Dec. 5, 1983: Four area young people received DAR awards for citizenship. They are Robert Neirynck of Bloomington; Carol Johnson of Morton; Janet Baldridge of Delavan; and Barry Housour of rural Bloomington. [The Pantagraph - How Time Flies - By Jack Keefe]

Dec. 6, 1983: Authorities charged David Hendricks, 313 Carl Drive, Bloomington, with eight counts of murder in the deaths of his wife and three children. He was taken to jail. But his mother-in-law, Nadine Palmer of Delavan, says Hendricks is not the killer. [The Pantagraph - How Time Flies - By Jack Keefe]

Dec. 7, 1983: The first major winter snowfall here was two inches. It was the apparent cause of a fatal traffic accident on US 51 south of town. A 17-year old girl was killed, and her 18-year old cousin critically injured. Other accidents were also reported. [The Pantagraph - How Time Flies - By Jack Keefe]

Dec. 8, 1983: Requests for holiday food baskets are on the upswing in Bloomington-Normal. High food prices and unemployment seem to be pushing more people to ask for food, according to officials of community agencies. [The Pantagraph - How Time Flies - By Jack Keefe]

Dec. 13, 1983: There are still no stoplights at Towanda and Emerson. Neighbors don’t want them, and the city council voted the idea down 5-2 last night. Some onlookers said the council would later regret its decision. (The intersection has now had stoplights for years.) [The Pantagraph - How Time Flies - By Jack Keefe]

Dec. 17, 1983: Accused murderer David Hendricks was ordered held without bond. He is charged with the November killings of his wife and three children at the family’s Carl Drive home. Hendricks’ attorneys say they will appeal the denial of bond. [The Pantagraph - How Time Flies - By Jack Keefe]

Dec. 18, 1983: BHS was the scene of a Christmas party for 800 children of unemployed parents. Volunteers from business, labor and the McLean County Association of Firefighters gave their time to make it work for the second straight year. [The Pantagraph - How Time Flies - By Jack Keefe]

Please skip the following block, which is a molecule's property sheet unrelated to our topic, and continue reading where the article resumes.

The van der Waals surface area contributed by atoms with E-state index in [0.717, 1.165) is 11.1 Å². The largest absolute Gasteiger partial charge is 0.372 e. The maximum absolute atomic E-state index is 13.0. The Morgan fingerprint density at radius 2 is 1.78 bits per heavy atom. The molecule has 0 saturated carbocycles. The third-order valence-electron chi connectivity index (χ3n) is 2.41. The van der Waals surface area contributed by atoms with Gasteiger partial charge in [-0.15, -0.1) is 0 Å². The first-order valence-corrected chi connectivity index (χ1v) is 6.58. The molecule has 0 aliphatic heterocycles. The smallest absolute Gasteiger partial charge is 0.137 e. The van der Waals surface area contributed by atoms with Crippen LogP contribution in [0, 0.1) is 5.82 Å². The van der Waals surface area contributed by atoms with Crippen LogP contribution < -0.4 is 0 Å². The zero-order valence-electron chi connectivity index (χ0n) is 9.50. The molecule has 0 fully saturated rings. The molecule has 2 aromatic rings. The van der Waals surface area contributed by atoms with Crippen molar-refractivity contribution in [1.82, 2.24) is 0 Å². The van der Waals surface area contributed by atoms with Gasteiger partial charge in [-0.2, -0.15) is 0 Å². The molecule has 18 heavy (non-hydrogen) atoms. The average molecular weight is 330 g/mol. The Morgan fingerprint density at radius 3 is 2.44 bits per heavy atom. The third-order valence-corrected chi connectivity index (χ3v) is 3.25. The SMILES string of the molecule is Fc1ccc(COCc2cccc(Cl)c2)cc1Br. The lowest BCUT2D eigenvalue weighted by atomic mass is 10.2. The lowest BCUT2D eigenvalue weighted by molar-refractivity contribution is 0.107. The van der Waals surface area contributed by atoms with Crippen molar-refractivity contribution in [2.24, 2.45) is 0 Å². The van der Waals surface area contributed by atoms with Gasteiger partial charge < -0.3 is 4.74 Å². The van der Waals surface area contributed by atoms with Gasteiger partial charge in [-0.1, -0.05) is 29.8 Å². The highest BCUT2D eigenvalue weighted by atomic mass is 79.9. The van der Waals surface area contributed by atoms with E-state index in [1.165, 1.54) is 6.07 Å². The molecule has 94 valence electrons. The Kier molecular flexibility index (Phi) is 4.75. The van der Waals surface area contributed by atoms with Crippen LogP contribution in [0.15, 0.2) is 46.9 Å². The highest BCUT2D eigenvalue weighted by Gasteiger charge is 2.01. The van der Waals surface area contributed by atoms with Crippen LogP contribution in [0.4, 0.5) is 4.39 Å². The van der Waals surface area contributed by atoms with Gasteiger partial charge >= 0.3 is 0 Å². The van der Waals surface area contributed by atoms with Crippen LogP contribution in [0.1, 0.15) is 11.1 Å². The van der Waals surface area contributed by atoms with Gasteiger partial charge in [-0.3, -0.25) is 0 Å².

Dec. 23, 1983: Holy Trinity church, rectory and convent have been placed on the National Registry of Historic Places. The church consists of the shell of an 1870 Gothic-style church that burned in 1932, with an art-deco style interior. The architect was Paul Moratz. [The Pantagraph - How Time Flies - By Jack Keefe]

Dec. 24, 1983: As part of the coldest December in 50 years, Bloomington had a record eighteen below zero, with wind chills of minus 50. The worst wind chill was 75 below at Rockford. The cold, wind, and drifting snow affected everything people did. [The Pantagraph - How Time Flies - By Jack Keefe]

Dec. 26, 1983: The cold and snow continue, but not everyone has surrendered. At 1016 North Evans, 78 year old Clara Gottschalk was out shoveling her walk because she had guests coming for the holidays. Not everyone did what she did. [The Pantagraph - How Time Flies - By Jack Keefe]

Dec. 27, 1983: A water main broke Christmas night at Bloomington Manor Intermediate Care, 1925 South Main Street. 47 residents were evacuated to Miller Park Pavilion, where they spent the night. Fortunately, they had eaten Christmas dinner before the water main broke. [The Pantagraph - How Time Flies - By Jack Keefe]

David Hendricks entered a plea of innocent at his arraignment. He is charged with murdering his wife and three children in their Carl Drive home. Grand jurors who heard the prosecution’s case say there’s no direct evidence linking Hendricks with the crime. [The Pantagraph - How Time Flies by: Jack Keefe]

Ty Whitmer, manager of Howard Johnson’s Motor Lodge, has been elected president of the Convention and Tourism Council of the Association of Commerce and Industry. He has been manager of Howard Johnson’s since it opened early in 1964. [The Pantagraph - How Time Flies by: Jack Keefe]


Always Updating, Always Free at Genealogy Trails

Copyright © Genealogy Trails